How to Manage Multi-Team Agile Projects - dummies

By Mark C. Layton

Sometimes, your agile project will require multiple teams. Organizations determine the need for multiple scrum teams when the product backlog and release plan require a faster speed of development than a single scrum team can achieve.

With agile projects, cross-functional teams work together during every sprint of the project, doing the same types of work each sprint and implementing requirements from the product backlog into completed, working, shippable functionality. When multiple teams work from the same product backlog, however, you have new challenges to address.

Common challenges with more than one scrum team working on the same project include the following:

  • Project planning: Agile planning is collaborative, from the beginning. Collaboration for large groups is different than for single scrum teams. Establishing a vision with the broader project team (all scrum teams and stakeholders) and building a product roadmap and product backlog with collaborative input from all parties involved requires a different approach than with single-team projects.
  • Release planning: Similar to the challenge of project planning, releases involve more specific planning of scope and release timing. Coordinating who will work on what and when throughout the release cycle is even more critical to ensure that dependencies, scope gaps, and talent allocation match the needs across the project.
  • Decomposition: To break down larger requirements in the same backlog, multiple teams may need to be involved in research and refinement discussions and activities. Who initiates these discussions? Who facilitates?
  • Sprint planning: Although not the last opportunity to coordinate planning and execution between scrum teams, sprint planning is when scrum teams lock in a certain amount of scope from the product backlog to execute. At this stage, dependencies between scrum teams become reality. If the preceding activities of developing the product roadmap and release plan have not exposed dependencies, what are some ways scrum teams can expose and address them at sprint planning?
  • Daily coordination: Even after effective planning and collaboration from project initiation through sprint planning, scrum teams can and should collaborate each day. Who participates and what can be done while teams are in execution mode?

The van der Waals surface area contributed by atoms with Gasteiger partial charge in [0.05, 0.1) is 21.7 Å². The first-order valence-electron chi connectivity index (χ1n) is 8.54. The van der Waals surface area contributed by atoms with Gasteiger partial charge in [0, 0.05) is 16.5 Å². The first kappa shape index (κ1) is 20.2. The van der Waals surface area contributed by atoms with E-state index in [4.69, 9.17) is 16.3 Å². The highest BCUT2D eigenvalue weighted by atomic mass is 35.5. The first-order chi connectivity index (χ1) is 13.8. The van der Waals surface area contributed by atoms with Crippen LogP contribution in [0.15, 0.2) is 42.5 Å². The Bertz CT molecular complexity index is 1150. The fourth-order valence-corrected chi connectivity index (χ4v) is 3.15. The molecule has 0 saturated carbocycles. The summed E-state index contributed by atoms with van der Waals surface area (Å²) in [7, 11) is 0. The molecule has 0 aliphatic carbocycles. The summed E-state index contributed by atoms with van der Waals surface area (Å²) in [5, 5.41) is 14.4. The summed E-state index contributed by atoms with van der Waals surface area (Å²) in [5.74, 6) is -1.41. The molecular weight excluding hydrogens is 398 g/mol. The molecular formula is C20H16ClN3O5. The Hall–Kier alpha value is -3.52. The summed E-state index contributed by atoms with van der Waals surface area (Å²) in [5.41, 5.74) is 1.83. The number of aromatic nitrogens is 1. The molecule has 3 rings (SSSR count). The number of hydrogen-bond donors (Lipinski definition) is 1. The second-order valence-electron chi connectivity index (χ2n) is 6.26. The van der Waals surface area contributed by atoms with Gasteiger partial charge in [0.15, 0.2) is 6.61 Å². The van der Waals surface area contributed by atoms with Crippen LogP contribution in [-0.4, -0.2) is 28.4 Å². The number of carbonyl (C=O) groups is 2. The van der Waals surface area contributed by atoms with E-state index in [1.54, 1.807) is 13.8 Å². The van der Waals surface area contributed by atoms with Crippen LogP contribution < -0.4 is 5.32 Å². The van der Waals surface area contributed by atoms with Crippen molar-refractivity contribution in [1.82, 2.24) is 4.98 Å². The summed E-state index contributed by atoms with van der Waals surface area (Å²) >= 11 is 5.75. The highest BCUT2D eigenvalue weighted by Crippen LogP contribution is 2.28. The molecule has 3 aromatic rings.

• Sprint review: With so many teams demonstrating their product increments and seeking feedback, how can stakeholders participate with their limited schedules? How can product owners update the product backlog with all that was learned across multiple scrum teams? How do development teams know what was accomplished by other development teams?
  • Sprint retrospective: Multiple scrum teams working together make up a broader project team. How do they identify opportunities for improvement and implement those improvements across the program?
  • Integration: All product increments need to work together in an integrated environment. Who does the integration? Who provides the infrastructure to the teams? Who ensures the integrations work?
  • Architecture decisions: Who oversees the architecture and technical standards? How can these decisions be decentralized to enable teams to be self-organizing and work as autonomously as possible?

These are some examples; you might be able to identify others based on your experience. Whatever your situation, select solutions to your scaling challenges that address your specific challenge.

Some scaling frameworks offer solutions to challenges you may not have. Be careful not to bloat your framework fixing things that are not broken.

In general, a product is a set of features that provide some sort of value or usefulness to a customer. A project is a planned set of work that requires time, effort, and planning to complete. It has a distinct start and end. A program is a collection of projects with an affinity to each other (addressing a certain market segment or rolling into the same product). A portfolio is a collection of programs and projects used to meet specific strategic business objectives. The projects or programs of the portfolio may not be directly related to each other but are grouped to facilitate management of the work.

Since the first scrum teams in the mid-1990s, there have been agile projects requiring multiple scrum teams collaborating effectively together. Following are overviews of various scaling frameworks and techniques addressing many of these challenges.